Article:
Published online by Cambridge University Press: 01 January 2008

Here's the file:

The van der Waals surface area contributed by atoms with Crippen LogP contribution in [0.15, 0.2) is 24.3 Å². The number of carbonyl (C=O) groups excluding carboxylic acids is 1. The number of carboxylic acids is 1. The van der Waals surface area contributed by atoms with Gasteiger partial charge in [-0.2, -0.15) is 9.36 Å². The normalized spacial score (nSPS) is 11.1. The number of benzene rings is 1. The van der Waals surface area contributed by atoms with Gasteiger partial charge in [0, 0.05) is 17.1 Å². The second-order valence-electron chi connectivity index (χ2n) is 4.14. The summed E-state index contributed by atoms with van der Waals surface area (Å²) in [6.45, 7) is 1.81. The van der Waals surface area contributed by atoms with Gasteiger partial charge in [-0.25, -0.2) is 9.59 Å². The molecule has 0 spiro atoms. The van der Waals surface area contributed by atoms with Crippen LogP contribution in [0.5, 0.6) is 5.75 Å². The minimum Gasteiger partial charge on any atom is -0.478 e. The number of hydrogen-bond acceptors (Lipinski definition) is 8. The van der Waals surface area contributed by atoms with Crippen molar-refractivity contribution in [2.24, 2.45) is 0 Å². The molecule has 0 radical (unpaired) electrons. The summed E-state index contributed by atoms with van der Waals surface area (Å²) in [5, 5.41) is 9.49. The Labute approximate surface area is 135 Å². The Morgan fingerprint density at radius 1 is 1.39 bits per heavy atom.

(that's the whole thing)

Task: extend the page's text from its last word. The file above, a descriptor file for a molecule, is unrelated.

This paper examines the international response to India's 1956 proposal to raise the ‘Antarctic Question’ at the United Nations. It focuses in particular on the uneasy alliance that developed between the British Commonwealth and Latin America in opposition to the Indian proposal. Although Great Britain, Argentina, and Chile were bitterly disputing the sovereignty of the Antarctic Peninsula region, they shared a common desire to keep the southern continent off the agenda of the United Nations. This ability to work together for common goals, despite their differences, set an important precedent for the Antarctic Treaty that would be signed in 1959. In this way, opposition to the Indian proposal, more than the proposal itself, played an important role in the history of Antarctica in the 1950s. Latin American opposition to the proposal helped to fragment any ‘anti-imperial’ coalition that might have developed in Antarctica. This fragmentation helps us to place the Antarctic Treaty System into the framework of post-colonial studies.
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